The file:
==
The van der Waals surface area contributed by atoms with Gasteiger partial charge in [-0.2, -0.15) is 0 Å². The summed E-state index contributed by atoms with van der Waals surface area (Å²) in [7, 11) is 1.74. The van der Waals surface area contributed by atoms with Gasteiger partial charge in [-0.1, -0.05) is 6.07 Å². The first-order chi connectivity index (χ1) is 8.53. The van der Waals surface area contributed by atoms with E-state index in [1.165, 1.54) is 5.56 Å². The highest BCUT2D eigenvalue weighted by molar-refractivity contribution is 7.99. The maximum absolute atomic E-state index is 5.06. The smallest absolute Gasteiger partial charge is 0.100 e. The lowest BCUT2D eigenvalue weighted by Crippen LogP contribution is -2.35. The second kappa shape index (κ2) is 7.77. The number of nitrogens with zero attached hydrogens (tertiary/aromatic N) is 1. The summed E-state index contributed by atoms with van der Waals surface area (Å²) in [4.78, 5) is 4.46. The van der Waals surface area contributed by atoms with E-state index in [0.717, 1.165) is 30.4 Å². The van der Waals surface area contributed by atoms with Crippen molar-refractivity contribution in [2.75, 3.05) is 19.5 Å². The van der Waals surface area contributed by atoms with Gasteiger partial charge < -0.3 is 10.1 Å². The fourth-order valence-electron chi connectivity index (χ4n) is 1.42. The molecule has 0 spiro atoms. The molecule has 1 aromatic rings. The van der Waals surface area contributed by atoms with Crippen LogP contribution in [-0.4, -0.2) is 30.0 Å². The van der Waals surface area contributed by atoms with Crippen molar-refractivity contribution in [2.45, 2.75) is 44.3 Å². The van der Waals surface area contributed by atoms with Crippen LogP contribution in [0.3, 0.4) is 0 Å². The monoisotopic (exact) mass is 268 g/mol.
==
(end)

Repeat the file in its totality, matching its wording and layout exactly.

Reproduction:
The van der Waals surface area contributed by atoms with Gasteiger partial charge in [-0.2, -0.15) is 0 Å². The summed E-state index contributed by atoms with van der Waals surface area (Å²) in [7, 11) is 1.74. The van der Waals surface area contributed by atoms with Gasteiger partial charge in [-0.1, -0.05) is 6.07 Å². The first-order chi connectivity index (χ1) is 8.53. The van der Waals surface area contributed by atoms with E-state index in [1.165, 1.54) is 5.56 Å². The highest BCUT2D eigenvalue weighted by molar-refractivity contribution is 7.99. The maximum absolute atomic E-state index is 5.06. The smallest absolute Gasteiger partial charge is 0.100 e. The lowest BCUT2D eigenvalue weighted by Crippen LogP contribution is -2.35. The second kappa shape index (κ2) is 7.77. The number of nitrogens with zero attached hydrogens (tertiary/aromatic N) is 1. The summed E-state index contributed by atoms with van der Waals surface area (Å²) in [4.78, 5) is 4.46. The van der Waals surface area contributed by atoms with E-state index in [0.717, 1.165) is 30.4 Å². The van der Waals surface area contributed by atoms with Crippen molar-refractivity contribution in [2.75, 3.05) is 19.5 Å². The van der Waals surface area contributed by atoms with Gasteiger partial charge < -0.3 is 10.1 Å². The fourth-order valence-electron chi connectivity index (χ4n) is 1.42. The molecule has 0 spiro atoms. The molecule has 1 aromatic rings. The van der Waals surface area contributed by atoms with Crippen LogP contribution in [-0.4, -0.2) is 30.0 Å². The van der Waals surface area contributed by atoms with Crippen molar-refractivity contribution in [2.45, 2.75) is 44.3 Å². The van der Waals surface area contributed by atoms with Crippen LogP contribution in [0.3, 0.4) is 0 Å². The monoisotopic (exact) mass is 268 g/mol.